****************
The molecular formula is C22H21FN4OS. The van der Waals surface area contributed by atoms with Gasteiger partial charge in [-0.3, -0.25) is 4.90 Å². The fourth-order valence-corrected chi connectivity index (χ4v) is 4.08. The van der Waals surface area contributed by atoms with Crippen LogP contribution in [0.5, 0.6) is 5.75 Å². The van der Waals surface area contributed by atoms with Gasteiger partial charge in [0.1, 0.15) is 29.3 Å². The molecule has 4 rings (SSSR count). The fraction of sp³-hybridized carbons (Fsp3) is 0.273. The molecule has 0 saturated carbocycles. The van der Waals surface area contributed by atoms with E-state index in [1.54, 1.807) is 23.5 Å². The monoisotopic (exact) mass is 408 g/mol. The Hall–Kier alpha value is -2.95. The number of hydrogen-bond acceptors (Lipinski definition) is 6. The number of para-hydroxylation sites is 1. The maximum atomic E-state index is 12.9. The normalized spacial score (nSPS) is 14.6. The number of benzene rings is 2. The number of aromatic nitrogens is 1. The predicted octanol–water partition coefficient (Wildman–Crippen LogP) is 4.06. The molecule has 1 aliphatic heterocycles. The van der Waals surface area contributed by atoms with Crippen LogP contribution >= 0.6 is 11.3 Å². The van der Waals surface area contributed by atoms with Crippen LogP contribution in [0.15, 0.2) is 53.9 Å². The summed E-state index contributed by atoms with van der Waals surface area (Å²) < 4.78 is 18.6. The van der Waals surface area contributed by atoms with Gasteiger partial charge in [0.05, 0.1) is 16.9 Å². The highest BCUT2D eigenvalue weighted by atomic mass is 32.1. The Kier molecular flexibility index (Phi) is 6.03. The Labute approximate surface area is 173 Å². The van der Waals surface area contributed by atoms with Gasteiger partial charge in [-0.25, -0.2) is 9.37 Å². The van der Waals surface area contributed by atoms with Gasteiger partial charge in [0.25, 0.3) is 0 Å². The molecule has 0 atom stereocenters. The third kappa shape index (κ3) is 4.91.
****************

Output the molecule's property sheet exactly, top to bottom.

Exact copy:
The molecular formula is C22H21FN4OS. The van der Waals surface area contributed by atoms with Gasteiger partial charge in [-0.3, -0.25) is 4.90 Å². The fourth-order valence-corrected chi connectivity index (χ4v) is 4.08. The van der Waals surface area contributed by atoms with Crippen LogP contribution in [0.5, 0.6) is 5.75 Å². The van der Waals surface area contributed by atoms with Gasteiger partial charge in [0.1, 0.15) is 29.3 Å². The molecule has 4 rings (SSSR count). The fraction of sp³-hybridized carbons (Fsp3) is 0.273. The molecule has 0 saturated carbocycles. The van der Waals surface area contributed by atoms with E-state index in [1.54, 1.807) is 23.5 Å². The monoisotopic (exact) mass is 408 g/mol. The Hall–Kier alpha value is -2.95. The number of hydrogen-bond acceptors (Lipinski definition) is 6. The number of para-hydroxylation sites is 1. The maximum atomic E-state index is 12.9. The normalized spacial score (nSPS) is 14.6. The number of benzene rings is 2. The number of aromatic nitrogens is 1. The predicted octanol–water partition coefficient (Wildman–Crippen LogP) is 4.06. The molecule has 1 aliphatic heterocycles. The van der Waals surface area contributed by atoms with Crippen LogP contribution >= 0.6 is 11.3 Å². The van der Waals surface area contributed by atoms with Crippen LogP contribution in [0.15, 0.2) is 53.9 Å². The summed E-state index contributed by atoms with van der Waals surface area (Å²) < 4.78 is 18.6. The van der Waals surface area contributed by atoms with Gasteiger partial charge in [0.05, 0.1) is 16.9 Å². The highest BCUT2D eigenvalue weighted by atomic mass is 32.1. The Kier molecular flexibility index (Phi) is 6.03. The Labute approximate surface area is 173 Å². The van der Waals surface area contributed by atoms with Gasteiger partial charge in [-0.25, -0.2) is 9.37 Å². The van der Waals surface area contributed by atoms with Gasteiger partial charge in [0.25, 0.3) is 0 Å². The molecule has 0 atom stereocenters. The third kappa shape index (κ3) is 4.91.